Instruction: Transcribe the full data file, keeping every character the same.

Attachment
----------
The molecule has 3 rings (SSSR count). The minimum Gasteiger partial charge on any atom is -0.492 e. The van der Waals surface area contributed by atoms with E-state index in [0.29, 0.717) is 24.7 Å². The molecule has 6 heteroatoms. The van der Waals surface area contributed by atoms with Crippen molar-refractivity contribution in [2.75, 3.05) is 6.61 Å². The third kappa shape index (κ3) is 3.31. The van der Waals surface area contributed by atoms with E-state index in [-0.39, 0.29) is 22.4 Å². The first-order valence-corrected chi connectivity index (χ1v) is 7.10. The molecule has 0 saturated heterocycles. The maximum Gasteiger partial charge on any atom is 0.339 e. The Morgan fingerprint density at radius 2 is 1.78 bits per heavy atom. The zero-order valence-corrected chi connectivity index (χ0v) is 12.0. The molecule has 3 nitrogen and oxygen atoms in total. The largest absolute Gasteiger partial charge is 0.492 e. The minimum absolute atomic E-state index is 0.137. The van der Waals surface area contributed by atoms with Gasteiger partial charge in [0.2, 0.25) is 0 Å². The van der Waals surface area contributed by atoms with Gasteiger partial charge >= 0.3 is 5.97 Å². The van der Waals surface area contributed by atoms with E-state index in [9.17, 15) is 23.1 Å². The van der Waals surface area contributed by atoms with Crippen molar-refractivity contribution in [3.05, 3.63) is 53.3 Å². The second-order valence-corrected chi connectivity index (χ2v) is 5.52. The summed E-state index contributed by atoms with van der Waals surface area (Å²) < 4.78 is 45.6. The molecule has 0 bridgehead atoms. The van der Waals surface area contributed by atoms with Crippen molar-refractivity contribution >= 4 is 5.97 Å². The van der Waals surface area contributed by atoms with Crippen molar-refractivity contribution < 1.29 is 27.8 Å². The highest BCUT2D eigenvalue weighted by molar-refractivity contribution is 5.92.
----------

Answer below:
The molecule has 3 rings (SSSR count). The minimum Gasteiger partial charge on any atom is -0.492 e. The van der Waals surface area contributed by atoms with E-state index in [0.29, 0.717) is 24.7 Å². The molecule has 6 heteroatoms. The van der Waals surface area contributed by atoms with Crippen molar-refractivity contribution in [2.75, 3.05) is 6.61 Å². The third kappa shape index (κ3) is 3.31. The van der Waals surface area contributed by atoms with E-state index in [-0.39, 0.29) is 22.4 Å². The first-order valence-corrected chi connectivity index (χ1v) is 7.10. The molecule has 0 saturated heterocycles. The maximum Gasteiger partial charge on any atom is 0.339 e. The Morgan fingerprint density at radius 2 is 1.78 bits per heavy atom. The zero-order valence-corrected chi connectivity index (χ0v) is 12.0. The molecule has 3 nitrogen and oxygen atoms in total. The largest absolute Gasteiger partial charge is 0.492 e. The minimum absolute atomic E-state index is 0.137. The van der Waals surface area contributed by atoms with Gasteiger partial charge in [0.2, 0.25) is 0 Å². The van der Waals surface area contributed by atoms with Gasteiger partial charge >= 0.3 is 5.97 Å². The van der Waals surface area contributed by atoms with E-state index in [9.17, 15) is 23.1 Å². The van der Waals surface area contributed by atoms with Crippen molar-refractivity contribution in [3.05, 3.63) is 53.3 Å². The second-order valence-corrected chi connectivity index (χ2v) is 5.52. The summed E-state index contributed by atoms with van der Waals surface area (Å²) < 4.78 is 45.6. The molecule has 0 bridgehead atoms. The van der Waals surface area contributed by atoms with Crippen molar-refractivity contribution >= 4 is 5.97 Å². The van der Waals surface area contributed by atoms with Crippen molar-refractivity contribution < 1.29 is 27.8 Å². The highest BCUT2D eigenvalue weighted by molar-refractivity contribution is 5.92.